(Rich Galen, Mullings) – In 1969, Dr. Elisabeth Kubler-Ross published “On Death and Dying” in which she described the five stages of grief:
Denial, anger, bargaining, depression, and acceptance.
Herewith are the five stages of Trump:
Denial: Along with everyone else, maybe including Donald Trump himself, I loudly proclaimed Trump was a carnival sideshow. And, like a sideshow after we had been tricked into paying a quarter to go inside the tent once, we would not be fooled again and his act would wither and die.
In June 2015, I wrote:
Trump is not a serious candidate for President, but he can afford to be a raspberry seed in the tooth of this campaign season.
The Denial Champion of 2016 has to be Gov. John Kasich who maintains that his single victory (in his home state of Ohio) proves that the Republican party is desperate for him to be its nominee.
Anger: In July of 2015, Trump was in Iowa and said of Sen. John McCain:
He’s a war hero because he was captured? I like people that weren’t captured, OK?”
Like most people, I was outraged at that remark and, like most people pronounced, the Trump campaign officially over at that point.
The whole “wall” thing with Mexico was cringe worthy. His pronouncement that Muslims should be denied entry to the US for any reason – vacations, lectures, shopping – was embarrassing.
We’re not even going to get into his Megyn Kelly/Carly Fiorina stuff because it won’t make it through the Mullings Director of Standards & Practices screen.
Bargaining: I was confident that Trump’s appeal was to a minority of the minority. I remember pulling out my slide rule and saying: If he gets 30 percent of the GOP vote and only 23 percent of voters claim to be Republicans, that’s 30 percent of 23 percent or about seven percent of the voting population.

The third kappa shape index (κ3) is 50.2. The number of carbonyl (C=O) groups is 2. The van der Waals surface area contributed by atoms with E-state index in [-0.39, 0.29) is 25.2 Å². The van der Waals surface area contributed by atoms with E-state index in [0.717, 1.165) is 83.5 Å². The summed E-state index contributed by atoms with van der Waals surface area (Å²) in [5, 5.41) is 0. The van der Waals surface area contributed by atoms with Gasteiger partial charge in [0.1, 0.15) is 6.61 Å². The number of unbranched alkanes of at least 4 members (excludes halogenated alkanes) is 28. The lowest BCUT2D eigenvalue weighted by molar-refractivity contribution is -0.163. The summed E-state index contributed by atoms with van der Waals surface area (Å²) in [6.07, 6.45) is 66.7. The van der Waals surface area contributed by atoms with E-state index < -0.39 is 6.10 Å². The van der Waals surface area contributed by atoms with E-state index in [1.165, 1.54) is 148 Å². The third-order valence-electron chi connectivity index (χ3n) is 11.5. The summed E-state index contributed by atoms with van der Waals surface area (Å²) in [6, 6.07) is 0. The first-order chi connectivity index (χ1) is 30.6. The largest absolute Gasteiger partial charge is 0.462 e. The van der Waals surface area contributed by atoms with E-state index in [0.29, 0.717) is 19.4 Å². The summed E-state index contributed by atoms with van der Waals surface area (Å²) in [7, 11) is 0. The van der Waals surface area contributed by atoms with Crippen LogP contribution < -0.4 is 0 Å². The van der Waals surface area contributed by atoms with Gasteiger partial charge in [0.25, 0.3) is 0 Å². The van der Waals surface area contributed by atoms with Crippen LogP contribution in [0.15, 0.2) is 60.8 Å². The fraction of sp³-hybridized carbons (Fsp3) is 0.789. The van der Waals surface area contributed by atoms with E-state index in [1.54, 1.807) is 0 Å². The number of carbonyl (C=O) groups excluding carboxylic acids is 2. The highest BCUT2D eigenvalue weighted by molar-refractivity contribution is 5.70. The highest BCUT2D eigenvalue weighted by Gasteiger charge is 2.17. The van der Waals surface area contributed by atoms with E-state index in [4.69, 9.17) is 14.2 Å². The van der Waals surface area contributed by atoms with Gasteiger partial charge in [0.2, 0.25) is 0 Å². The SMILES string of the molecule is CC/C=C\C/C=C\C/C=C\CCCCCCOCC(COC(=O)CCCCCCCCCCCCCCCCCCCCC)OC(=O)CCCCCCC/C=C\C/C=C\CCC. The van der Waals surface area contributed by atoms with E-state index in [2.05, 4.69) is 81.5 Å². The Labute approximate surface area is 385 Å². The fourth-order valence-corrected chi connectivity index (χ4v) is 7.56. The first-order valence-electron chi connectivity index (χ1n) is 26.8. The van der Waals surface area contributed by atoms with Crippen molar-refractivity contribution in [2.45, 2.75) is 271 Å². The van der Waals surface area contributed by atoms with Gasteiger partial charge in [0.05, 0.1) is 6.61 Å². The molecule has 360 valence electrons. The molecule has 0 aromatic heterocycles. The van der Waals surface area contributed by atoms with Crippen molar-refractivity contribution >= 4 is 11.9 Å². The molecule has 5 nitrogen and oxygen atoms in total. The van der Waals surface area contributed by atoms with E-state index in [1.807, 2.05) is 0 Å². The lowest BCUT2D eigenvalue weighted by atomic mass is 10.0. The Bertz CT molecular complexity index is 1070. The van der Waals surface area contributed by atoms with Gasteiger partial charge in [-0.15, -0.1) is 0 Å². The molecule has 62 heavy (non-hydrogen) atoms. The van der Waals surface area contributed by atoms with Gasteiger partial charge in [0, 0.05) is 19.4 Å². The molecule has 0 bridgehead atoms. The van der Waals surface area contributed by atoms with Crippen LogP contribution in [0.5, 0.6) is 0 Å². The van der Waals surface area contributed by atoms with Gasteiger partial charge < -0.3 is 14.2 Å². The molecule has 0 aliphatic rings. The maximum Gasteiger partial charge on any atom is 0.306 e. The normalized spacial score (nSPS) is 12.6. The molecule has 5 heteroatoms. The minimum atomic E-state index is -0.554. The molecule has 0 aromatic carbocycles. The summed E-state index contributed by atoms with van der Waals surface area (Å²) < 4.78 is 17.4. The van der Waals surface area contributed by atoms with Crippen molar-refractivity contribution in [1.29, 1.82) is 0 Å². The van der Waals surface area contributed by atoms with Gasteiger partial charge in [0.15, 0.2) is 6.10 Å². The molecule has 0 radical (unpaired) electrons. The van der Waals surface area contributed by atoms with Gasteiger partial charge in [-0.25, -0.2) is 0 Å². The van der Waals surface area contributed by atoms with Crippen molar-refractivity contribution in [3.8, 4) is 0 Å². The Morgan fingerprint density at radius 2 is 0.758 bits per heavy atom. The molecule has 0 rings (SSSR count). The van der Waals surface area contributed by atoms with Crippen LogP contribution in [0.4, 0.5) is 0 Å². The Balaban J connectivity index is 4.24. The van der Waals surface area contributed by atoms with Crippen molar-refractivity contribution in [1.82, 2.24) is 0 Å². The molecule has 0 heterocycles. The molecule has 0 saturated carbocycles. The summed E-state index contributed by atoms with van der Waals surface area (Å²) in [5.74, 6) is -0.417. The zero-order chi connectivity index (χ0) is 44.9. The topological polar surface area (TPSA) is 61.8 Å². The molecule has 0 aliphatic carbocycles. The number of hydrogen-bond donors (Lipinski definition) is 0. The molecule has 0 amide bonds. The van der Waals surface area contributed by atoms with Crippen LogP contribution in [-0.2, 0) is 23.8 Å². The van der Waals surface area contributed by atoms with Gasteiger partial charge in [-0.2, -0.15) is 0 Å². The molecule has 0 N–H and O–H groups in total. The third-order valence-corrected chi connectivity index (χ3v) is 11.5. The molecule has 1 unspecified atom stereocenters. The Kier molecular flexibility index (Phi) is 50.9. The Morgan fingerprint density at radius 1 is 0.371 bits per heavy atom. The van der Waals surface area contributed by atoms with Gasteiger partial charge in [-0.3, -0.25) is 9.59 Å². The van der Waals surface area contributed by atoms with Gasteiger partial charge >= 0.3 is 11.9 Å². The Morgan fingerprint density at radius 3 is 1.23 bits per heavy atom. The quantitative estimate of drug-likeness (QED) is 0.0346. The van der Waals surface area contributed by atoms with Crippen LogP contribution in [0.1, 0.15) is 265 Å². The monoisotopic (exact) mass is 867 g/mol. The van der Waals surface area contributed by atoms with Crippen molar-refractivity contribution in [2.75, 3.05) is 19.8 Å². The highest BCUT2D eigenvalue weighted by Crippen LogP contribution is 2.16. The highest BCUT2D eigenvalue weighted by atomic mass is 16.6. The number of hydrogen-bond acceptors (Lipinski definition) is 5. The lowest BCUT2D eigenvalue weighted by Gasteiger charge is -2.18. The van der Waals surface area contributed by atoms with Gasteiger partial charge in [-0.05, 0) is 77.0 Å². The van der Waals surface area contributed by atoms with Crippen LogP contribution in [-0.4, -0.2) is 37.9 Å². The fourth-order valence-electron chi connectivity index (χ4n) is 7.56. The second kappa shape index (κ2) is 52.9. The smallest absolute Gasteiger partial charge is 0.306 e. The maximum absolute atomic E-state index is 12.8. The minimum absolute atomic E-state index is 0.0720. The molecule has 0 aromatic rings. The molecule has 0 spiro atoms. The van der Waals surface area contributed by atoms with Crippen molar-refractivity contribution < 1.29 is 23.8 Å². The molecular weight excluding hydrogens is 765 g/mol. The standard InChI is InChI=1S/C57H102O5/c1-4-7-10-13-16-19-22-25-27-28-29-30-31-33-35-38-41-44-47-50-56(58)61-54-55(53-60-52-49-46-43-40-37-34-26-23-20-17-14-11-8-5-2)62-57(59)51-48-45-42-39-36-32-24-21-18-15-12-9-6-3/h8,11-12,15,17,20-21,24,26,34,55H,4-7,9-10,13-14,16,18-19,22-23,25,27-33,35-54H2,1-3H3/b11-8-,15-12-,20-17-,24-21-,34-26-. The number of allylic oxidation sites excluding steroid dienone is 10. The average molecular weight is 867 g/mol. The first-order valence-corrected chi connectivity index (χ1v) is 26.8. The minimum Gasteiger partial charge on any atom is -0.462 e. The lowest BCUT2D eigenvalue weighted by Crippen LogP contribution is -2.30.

I got to be like the GPS in my car, recalculating and recalculating as his winning percentages continued to grow and grow until they hit 60 percent in the New York Primary.
Listening to him call into one cable news program after another, I decided he was beginning to sound more reasonable only because I’d heard it all so many times before. And, when Paul Manafort told the member of the Republican National Committee that Trump had been “playing a part” I was happy to believe him.
Trump, on the other hand, was apparently not so happy to hear his campaign’s senior advisor compare the campaign to a scene from William Shakespeare’s “As You Like It”:
All the world’s a stage,
And all the men and women merely players;
They have their exits and their entrances,
And one man in his time plays many parts.
Depression: When the 2016 Presidential campaign began there were 17 Republican candidates. One by one they dropped out: Bush, Perry, Walker, Huckabee, Rubio.
As the field was winnowed, it became more and more likely that Donald Trump would be among the last candidates standing. He kept winning: The Northeast, the Southeast, the Super Tuesday states, the Acela Primary states.
In the five primaries last Tuesday, the New York Times pointed out “His routs represented a breakthrough: He received more than half the vote in every state” including the states of confusion and, ultimately, the state of depression.
Acceptance: Resume attached.
Mr. Galen is a veteran political strategist and communications consultant. He blogs at www.Mullings.com.